It’s the Most Wonderful Time of The Year
There’s a special festive feeling running through the air during the December holidays. Irrespective of culture or creed, most families throughout South Africa gather over this time of year, which means spending more time with the people that you may not regularly see.
The conversation-well can sometimes dry up, so to drum up more dialogue, we’ve collected a list of interesting ways that families around the world observe the season. Let’s take a peek!
Whether you realise it or not, you probably have some traditions that others may find fascinating, despite it being just another thing you do. You’ll see this phenomenon occur throughout the globe.
For example, you’ll find many people baking bread on Christmas Eve because there’s an old wives’ tale that says it will never go stale. If you see a feathery tree in Germany, don’t be alarmed. It may be a remembrance of their first artificial trees which were made from dyed goose feathers.
Ready for more? We’re about to dive into the depths of different December traditions.
Santa Has a Zip Code
Every year many excited kids write letters to Santa and beg their parents to post it. How else will Santa get their message? Sadly, most of them are unmarked, and the postal service gets snowed under. Canada came up with a brilliant idea. They gave Santa a zip code, “HOH OH”. To put the icing on this cookie, the Canadian postal service elves make sure that each child gets a response!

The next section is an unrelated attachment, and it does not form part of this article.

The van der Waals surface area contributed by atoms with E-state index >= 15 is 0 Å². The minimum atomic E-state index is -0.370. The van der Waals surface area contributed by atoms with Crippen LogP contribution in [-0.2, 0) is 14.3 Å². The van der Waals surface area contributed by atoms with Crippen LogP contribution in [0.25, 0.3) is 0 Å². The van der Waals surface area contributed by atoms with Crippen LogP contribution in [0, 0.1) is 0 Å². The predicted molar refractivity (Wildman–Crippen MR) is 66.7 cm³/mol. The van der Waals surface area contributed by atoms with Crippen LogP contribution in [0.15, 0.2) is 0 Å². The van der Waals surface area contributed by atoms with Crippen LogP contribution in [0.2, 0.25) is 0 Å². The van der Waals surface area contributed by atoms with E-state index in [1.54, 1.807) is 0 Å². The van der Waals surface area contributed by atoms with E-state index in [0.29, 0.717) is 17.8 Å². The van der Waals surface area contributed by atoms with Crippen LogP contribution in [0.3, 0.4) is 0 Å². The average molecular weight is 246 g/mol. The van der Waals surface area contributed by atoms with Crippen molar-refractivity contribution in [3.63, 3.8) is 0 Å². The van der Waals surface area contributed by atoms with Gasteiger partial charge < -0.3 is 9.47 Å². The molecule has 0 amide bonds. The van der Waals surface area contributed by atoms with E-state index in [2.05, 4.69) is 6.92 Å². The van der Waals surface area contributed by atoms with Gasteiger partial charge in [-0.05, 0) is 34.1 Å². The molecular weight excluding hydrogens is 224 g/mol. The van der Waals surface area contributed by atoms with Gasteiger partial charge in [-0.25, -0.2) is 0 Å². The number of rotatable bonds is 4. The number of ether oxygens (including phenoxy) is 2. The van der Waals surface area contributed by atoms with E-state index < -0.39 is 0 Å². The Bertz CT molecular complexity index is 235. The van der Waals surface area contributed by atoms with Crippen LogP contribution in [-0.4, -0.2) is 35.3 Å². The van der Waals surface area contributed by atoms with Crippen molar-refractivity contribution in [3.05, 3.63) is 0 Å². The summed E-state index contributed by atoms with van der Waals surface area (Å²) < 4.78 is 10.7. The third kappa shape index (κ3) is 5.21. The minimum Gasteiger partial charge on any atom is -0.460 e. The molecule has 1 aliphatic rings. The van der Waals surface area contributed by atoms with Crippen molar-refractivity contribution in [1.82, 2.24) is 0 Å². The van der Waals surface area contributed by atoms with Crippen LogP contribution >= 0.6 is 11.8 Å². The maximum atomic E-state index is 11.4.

A New Meaning to “Mass” Skating
Every year between the 16th and 24th of December an extraordinary thing happens in Caracas, Venezuela. The streets are closed, and the members of the community roller skate to early morning mass each day. Skaters tug on pieces of string dangling out of windows – that are attached to sleeping children’s toes on the other end! It’s a way to wake them up and tell them to get rolling.
The Germans, Poles, and Ukrainians have a legend that says a spider wove a blanket for baby Jesus when he was born. They believe that a spider or web on your Christmas tree will bring you good luck and prosperity.
For this reason, you’ll find silver and gold spiders and spider web ornaments adorning their Christmas trees.
Traditions That Will Leave You Pickled
No, we’re not talking eggnog or Gluhwein, we are talking about an actual pickle. In some homes in Spain and Germany families invest in a green glass pickle ornament. Late on the 24th, the pickle is hidden in the tree. On Christmas morning the children will rush to find the pickle. The first kid to find the pickle is said to be blessed with good luck for the following year and, as a bonus, they receive an extra present.
To Americans, the phrase “Pets are part of the family” couldn’t be more accurate. According to factsite.com over half of American Pet owners buy their animals Christmas gifts and will spend an average of $46 on a furry family member. Then to make it even more special, theholidayspot.com found that almost 56% of Americans will sing to their pets during the holiday period. How’s that for a furry story?
Ending meals with Malva
Here at home in SA, we wouldn’t bat an eyelid at Malva pudding after a delicious meal. It’s probably one of the courses to which we look most forward. Surprisingly (to us, at least) this dish is unique to our country!
Little is known about the dish’s exact origins within SA as well as how it got its name. All we know for sure is that we love it served piping hot with custard.